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Collapse of the Berlin Wall and the Ideological conflict it defined


I am a bit late on this but thought I would briefly share my thoughts on the Wall and the international relations which were shaped by the ideological conflict it symbolised.

The 9th of November was the 25th anniversary of an historic occasion. The collapse of the Berlin Wall was the symbolic event signalling the collapse of communism and the Soviet Union and ending the ideological conflict which had shaped international relations since the conclusion of the second world war.

Soon after the Wall’s erection in 1961 it had become a powerful symbol of communist oppression juxtaposed as it was by western freedom and democracy. JFK’s “Ich bin ein berliner” speech strengthened this narrative when the charming young president captivated West Berliners and powerfully expressed the United States’ solidarity with the West Germans and Western ideals of capitalism, freedom and democracy.

[Interestingly Kennedy was accused of making a terrible German language gaffe when he said “Ich bin ein berliner” which some reports had translated as “I am a jelly doughnut”, I discussed this story with my hosts in Berlin recently who assured me (as corroborated by the following links) Kennedy’s German was most certainly on the mark].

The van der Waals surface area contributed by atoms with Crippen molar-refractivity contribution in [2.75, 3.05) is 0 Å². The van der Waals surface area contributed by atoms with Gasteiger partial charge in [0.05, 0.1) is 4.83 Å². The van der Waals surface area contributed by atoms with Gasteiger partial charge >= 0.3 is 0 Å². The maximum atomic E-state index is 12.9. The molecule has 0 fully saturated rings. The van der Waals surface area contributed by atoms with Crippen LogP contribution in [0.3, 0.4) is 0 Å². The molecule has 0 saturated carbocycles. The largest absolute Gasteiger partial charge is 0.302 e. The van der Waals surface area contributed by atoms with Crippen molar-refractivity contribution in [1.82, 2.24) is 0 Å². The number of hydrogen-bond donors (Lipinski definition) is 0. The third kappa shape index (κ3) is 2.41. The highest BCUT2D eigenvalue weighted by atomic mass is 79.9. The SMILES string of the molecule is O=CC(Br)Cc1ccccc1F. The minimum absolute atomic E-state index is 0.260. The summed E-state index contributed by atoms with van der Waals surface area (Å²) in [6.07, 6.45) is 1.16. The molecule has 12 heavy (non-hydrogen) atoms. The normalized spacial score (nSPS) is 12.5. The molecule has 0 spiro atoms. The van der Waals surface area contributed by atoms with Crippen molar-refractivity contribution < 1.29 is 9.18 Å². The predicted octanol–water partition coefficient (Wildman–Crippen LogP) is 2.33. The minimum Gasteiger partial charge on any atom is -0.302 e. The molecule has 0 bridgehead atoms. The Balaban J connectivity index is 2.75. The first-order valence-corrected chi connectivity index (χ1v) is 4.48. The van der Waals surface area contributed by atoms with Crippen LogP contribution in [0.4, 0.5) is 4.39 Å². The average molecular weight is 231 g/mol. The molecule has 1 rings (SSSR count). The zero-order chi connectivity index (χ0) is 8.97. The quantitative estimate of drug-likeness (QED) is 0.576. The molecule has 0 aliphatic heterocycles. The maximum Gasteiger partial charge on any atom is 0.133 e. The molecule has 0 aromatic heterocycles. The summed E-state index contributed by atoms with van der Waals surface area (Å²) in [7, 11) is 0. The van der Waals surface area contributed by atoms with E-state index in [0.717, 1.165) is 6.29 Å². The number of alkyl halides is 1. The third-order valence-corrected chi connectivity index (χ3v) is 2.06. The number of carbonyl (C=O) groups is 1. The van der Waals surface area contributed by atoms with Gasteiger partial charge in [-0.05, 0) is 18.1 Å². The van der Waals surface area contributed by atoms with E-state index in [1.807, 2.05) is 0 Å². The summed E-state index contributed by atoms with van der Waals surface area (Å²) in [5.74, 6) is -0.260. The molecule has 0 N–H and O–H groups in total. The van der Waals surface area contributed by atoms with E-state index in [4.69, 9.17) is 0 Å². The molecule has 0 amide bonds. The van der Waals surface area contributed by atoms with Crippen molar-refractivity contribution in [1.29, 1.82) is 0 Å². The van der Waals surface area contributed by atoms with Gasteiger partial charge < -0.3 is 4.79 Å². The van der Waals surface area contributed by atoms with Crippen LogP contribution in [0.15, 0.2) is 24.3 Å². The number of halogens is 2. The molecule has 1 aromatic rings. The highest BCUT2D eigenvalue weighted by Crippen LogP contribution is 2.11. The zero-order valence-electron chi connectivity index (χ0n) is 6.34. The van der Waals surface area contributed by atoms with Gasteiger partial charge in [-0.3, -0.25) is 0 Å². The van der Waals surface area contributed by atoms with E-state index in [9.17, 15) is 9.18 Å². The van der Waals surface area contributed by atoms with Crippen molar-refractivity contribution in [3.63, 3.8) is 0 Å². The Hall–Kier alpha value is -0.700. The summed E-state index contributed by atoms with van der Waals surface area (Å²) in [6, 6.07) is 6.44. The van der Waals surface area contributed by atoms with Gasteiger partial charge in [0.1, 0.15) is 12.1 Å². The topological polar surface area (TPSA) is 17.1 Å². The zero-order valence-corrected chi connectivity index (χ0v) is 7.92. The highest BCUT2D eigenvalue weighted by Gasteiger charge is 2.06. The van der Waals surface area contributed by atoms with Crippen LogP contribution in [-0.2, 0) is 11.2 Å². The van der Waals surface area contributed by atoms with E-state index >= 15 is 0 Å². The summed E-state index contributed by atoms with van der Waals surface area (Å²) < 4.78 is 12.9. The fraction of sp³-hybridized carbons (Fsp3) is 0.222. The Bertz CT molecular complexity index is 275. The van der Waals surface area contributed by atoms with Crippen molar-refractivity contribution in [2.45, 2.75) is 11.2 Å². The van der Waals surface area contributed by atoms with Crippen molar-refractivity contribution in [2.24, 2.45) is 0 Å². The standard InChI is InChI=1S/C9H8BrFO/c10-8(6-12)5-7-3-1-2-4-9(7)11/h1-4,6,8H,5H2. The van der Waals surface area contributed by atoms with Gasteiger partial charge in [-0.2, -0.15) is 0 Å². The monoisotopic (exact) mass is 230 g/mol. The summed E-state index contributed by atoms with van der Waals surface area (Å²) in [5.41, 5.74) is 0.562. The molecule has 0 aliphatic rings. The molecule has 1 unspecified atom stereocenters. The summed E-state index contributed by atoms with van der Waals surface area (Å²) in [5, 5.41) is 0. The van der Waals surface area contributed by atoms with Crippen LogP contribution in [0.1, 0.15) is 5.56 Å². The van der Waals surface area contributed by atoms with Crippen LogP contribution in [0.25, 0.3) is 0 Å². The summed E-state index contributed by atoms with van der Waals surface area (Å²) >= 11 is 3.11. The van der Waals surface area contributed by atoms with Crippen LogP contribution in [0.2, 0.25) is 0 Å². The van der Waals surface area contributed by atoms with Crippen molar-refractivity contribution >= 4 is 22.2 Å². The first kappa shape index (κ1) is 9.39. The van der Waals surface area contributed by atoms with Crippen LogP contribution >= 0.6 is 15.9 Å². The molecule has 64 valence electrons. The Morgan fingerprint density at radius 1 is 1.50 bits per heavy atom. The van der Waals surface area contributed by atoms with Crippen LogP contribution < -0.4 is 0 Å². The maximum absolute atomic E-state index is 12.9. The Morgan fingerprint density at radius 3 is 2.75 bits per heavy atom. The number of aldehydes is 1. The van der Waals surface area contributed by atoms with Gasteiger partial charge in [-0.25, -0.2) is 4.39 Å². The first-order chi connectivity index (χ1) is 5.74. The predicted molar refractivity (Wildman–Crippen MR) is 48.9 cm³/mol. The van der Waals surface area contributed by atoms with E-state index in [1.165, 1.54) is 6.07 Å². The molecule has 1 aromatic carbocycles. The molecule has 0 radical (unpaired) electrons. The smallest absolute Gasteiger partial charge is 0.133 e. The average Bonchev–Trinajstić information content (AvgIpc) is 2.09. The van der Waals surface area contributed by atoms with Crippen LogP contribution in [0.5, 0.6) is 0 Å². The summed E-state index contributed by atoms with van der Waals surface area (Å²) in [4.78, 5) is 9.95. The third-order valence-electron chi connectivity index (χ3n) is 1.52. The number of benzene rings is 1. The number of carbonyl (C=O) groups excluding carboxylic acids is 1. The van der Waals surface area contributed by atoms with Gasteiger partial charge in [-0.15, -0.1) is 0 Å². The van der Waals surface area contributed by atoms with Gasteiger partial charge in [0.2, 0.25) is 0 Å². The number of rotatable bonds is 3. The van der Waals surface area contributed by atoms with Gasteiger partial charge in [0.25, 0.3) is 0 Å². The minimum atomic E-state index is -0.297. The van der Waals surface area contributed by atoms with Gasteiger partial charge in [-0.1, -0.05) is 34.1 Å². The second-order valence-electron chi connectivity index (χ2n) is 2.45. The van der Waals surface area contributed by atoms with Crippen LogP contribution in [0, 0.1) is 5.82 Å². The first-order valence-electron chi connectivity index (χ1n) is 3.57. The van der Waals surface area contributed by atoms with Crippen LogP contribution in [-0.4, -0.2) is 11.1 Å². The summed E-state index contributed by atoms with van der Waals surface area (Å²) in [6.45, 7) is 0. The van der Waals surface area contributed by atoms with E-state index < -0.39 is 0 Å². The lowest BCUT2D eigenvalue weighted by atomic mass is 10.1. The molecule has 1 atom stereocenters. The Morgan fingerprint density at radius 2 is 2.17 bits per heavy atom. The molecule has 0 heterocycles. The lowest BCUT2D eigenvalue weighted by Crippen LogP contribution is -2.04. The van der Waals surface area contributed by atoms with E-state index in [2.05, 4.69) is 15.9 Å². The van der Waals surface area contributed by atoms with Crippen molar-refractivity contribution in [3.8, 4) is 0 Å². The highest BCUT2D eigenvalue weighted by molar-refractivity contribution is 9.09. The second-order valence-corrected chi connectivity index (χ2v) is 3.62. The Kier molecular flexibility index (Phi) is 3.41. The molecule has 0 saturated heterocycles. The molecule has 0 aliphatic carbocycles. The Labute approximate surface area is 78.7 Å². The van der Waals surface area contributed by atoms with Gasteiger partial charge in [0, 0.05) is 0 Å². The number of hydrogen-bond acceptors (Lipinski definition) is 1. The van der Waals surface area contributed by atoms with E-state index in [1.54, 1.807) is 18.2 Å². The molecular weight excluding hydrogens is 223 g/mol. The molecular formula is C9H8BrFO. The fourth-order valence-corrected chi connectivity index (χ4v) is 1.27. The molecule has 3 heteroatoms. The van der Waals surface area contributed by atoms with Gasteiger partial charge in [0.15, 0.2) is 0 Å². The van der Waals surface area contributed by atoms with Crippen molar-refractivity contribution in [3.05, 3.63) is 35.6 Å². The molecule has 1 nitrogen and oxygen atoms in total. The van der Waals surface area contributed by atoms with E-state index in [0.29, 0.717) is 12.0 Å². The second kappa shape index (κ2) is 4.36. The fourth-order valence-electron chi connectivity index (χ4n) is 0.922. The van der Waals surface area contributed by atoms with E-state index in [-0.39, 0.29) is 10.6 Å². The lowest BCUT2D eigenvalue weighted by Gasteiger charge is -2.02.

Kennedy’s confidence was followed by the cautious detente pursued by both Nixon and Carter in their relations with the Soviet Union. Ronald Reagan’s bold condemnation of the “evil empire” as he took to calling the Soviets represented a drastic change in tone. Yet there was more to the Reagan presidency than cheap catchphrases and one liners about Soviet economic and political disconnect. The arrival of Mikhail Gorbachev to the Kremlin presented a fresh opportunity to foster better relations between the two ideologically opposed super powers.

While Ronald Reagan was exhorting the general secretary to “tear down this wall” in probably his most powerful speech, during his second term of office he also struck up a friendship with Gorbachev and worked hard to forge a better path forward for Russia and the United States.

It is hard to say whether it was the appointment to general secretary (Mikhail Gorbachev) of a committed socialist who desired reform not revolution of the system, Reagan’s bombastic announcements matched with personal diplomacy, a combination of the two, economic factors or military overreach but something changed in the 1980s which made the collapse of the Soviet Union much more likely.

The Brandenburg gate where Reagan gave his speech in 1985 is now a major tourist destination and a short bus ride from Berlin’s Friedrichstrasse which serves as a focal point of an entire tourist industry devoted to cold war curiosity, fascination and in some cases apparent nostalgia. Germany today is possibly more integrated than ever, not just the country itself but also through political connections in Europe and international trade ties. This connectedness is borne out by the European Union’s continued popular support in the country.

In my next post I will share some of the more interesting stories I have come across relating to the milestone.


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